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Global ESG Monitor 2021 reveals serious deficits


Global ESG Monitor 2021 reveals serious deficits

What are companies doing to ensure human rights along the supply chain? And how do they deal with problems raised by stakeholders? Corporate sustainability reports are supposed to provide answers to these questions. However, the Global ESG Monitor shows that many ESG reports worldwide are not transparent and comprehensive enough yet. 


For the Global ESG Monitor (GEM), we joined forces in an international collaboration with the research institute Kohorten, the Australian sustainability communications specialist Currie, and the U.S. communications strategy consultancy Xenophon Strategies. We examined 140 companies from DAX, EUROSTOXX, ASX 50 and Dow Jones with regard to their sustainability reporting. The result: alarming. On average, the companies scored only 26 out of 66 points in the GEM ASSAY ™ Score.  

Global ESG Monitor creates comparability 

The topic of ESG has rapidly gained importance in recent years. Sustainable financial products are on the rise and are seen as one of the biggest growth areas in the financial market. In addition, ESG reports are expected to fuel competition among companies for sustainable business practices but globally, there is still no standardized form of reporting. This makes it difficult for investors and other stakeholders to compare the ESG performance of different companies and make well-informed decisions. It is true that most companies use frameworks such as GRI (Global Reporting Initiative) or the SDGs (Sustainable Development Goals) now, so they cover the most important issues. However, they do so only superficially, resulting in a lack of concrete information on targets, stakeholder engagement and risks, as the Global ESG Monitor results show.  

The study of ESG reports thus reveals the transparency problems that many reports still have and the improvements that are still urgently needed. This should be an incentive for companies to continuously improve their own performance and to take the topic of ESG reporting more seriously than before.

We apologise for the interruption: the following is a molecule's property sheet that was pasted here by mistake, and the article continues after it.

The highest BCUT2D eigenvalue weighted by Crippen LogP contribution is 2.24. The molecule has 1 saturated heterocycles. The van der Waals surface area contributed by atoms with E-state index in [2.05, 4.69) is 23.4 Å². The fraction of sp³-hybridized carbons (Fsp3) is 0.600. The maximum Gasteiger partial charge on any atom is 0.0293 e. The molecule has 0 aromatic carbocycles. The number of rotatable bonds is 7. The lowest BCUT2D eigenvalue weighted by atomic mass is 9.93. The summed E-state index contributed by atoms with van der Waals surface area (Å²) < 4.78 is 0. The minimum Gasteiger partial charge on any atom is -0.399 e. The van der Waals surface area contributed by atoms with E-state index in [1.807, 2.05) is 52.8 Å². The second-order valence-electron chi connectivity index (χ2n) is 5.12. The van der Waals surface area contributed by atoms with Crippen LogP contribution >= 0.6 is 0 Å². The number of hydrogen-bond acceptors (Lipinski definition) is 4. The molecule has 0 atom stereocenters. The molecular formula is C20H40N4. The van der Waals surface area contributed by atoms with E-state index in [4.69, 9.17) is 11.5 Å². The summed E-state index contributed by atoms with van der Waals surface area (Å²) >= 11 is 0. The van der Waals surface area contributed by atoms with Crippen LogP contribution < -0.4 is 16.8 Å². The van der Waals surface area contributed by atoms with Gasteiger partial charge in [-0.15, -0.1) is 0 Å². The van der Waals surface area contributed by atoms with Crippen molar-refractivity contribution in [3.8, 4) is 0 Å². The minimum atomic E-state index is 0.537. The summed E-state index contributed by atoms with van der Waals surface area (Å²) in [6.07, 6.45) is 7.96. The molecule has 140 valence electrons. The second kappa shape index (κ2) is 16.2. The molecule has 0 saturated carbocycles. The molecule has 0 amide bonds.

Globally, the field of ESG has room for improvement 

The lack of transparency in the reports is problematic simply because it is difficult for outsiders to understand how reliable the information and data presented are and how they were gathered. Only a quarter of the companies explain the methodology behind their own ESG reporting, and only a fifth describe how the data provided was collected.  

This is particularly critical in the area of financially relevant ESG information identified for each industry by SASB standards. Although most companies refer to the standards, the relevant information is actually only included in 29 percent of the reports. This shows that the capital market lacks the most important and interesting data to make good investment decisions.  

In comparison, European companies have performed better than the rest. They account for eight of the top 10 companies in our ranking. By contrast, six of the worst ten companies are from the Dow Jones. This is where the most incomplete and non-transparent reports can be found: Out of 66 achievable points, the companies from the Dow Jones only achieved an average score of 23 points. One possible reason: In Europe, the first statutory reporting requirements for non-financial information already exist (in Germany, for example, the CSR-RUG) overseas, they do not (yet). 

Where is the benchmark? SMEs can also identify important clues for their own ESG reporting in the GEM results. Click here to access the full results.